Holly Weir, centre, a third-year social work student at UBC Okanagan, holds a sign at the corner of Pandosy Street and Leon Avenue in downtown Kelowna on Friday afternoon during what organizer Karyn Giesbrecht called a Slut Walk. More than two dozen people took part in the event, organized to raise awareness of rape and to coincide with International Women's Day.
Giesbrecht organized Friday's Slut Walk in downtown Kelowna to coincide with International Women's Day and as a third-year UBC Okanagan social work project to raise awareness of rape.
Hall, one of her classmates, also walked with the more than 20 women and a half-dozen men starting from the notorious sex worker hangout at Lawrence Avenue and Bertram Street across to Harvey Avenue and then to the E. Fry Society office.
Giesbrecht told The Okanagan Saturday she knows several women who were raped, but that the story with the most impact is of a close friend who believes she was sexually assaulted on the UBCO campus.
"The police officer told her that (the man couldn't be charged) because she was so drunk she couldn't remember the evening," said Giesbrecht. "The guy that did it was able to fill in the blanks and said that she consented. She doesn't feel like she consented.
"I'm going to try to make it through the day without crying."
"Of course, I want to support Karyn, but I am also one of the statistics - one in three women that have experienced rape in their lifetime," said Hall.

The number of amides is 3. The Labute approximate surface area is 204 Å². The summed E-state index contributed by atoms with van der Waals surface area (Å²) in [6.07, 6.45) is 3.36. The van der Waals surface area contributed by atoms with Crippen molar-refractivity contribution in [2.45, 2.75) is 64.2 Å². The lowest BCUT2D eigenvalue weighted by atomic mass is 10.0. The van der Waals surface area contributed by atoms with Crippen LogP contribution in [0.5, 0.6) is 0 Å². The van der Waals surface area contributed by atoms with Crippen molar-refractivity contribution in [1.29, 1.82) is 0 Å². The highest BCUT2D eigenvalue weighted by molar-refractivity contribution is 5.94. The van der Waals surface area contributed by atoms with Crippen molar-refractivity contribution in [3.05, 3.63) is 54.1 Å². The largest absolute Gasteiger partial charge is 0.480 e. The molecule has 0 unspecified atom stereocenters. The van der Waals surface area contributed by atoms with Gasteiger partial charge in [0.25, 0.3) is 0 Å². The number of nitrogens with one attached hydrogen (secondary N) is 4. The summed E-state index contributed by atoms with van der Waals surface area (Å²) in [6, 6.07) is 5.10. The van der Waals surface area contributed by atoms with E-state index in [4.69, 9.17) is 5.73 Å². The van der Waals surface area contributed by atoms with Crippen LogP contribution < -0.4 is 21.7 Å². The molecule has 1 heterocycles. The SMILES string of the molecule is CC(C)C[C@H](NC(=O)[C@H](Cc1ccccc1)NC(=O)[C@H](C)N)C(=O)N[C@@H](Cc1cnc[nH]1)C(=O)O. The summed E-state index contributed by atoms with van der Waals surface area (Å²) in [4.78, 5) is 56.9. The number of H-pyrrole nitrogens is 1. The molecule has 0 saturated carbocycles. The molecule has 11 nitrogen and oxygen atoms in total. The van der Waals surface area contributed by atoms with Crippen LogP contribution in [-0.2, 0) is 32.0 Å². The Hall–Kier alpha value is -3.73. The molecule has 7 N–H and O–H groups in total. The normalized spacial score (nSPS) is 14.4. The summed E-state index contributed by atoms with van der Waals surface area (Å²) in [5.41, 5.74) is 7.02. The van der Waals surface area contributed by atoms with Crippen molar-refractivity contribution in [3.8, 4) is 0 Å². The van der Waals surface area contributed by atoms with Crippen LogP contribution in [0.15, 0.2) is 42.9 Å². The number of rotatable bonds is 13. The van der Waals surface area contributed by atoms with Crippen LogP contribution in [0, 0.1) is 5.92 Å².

"I think it's really important that women are aware that there is no shame in it," Hall said. "They are survivors of an assault and they are not to be blamed. The blame needs to be put on the perpetrator of the crime."
She was impressed by the number of women who supported Friday's Slut Walk.
"I think it's amazing that all these young women are coming together and taking back their power," said Hall. "It's not about how you dress; it's about the behaviour of a gentleman. I believe that all men can control themselves. Not all men choose to."
"Our professor told us to organize a social action and make it uncomfortable, so I'm doing public speaking about a controversial topic," added Giesbrecht, explaining her other reason for the walk.
"What we're hoping is that people will understand that it's not the woman's fault when she gets raped. If she's wearing a slutty outfit or she's drunk or she was flirting with a guy all night, it wasn't her; it was him. He did it, and to say that she was asking for it is completely wrong."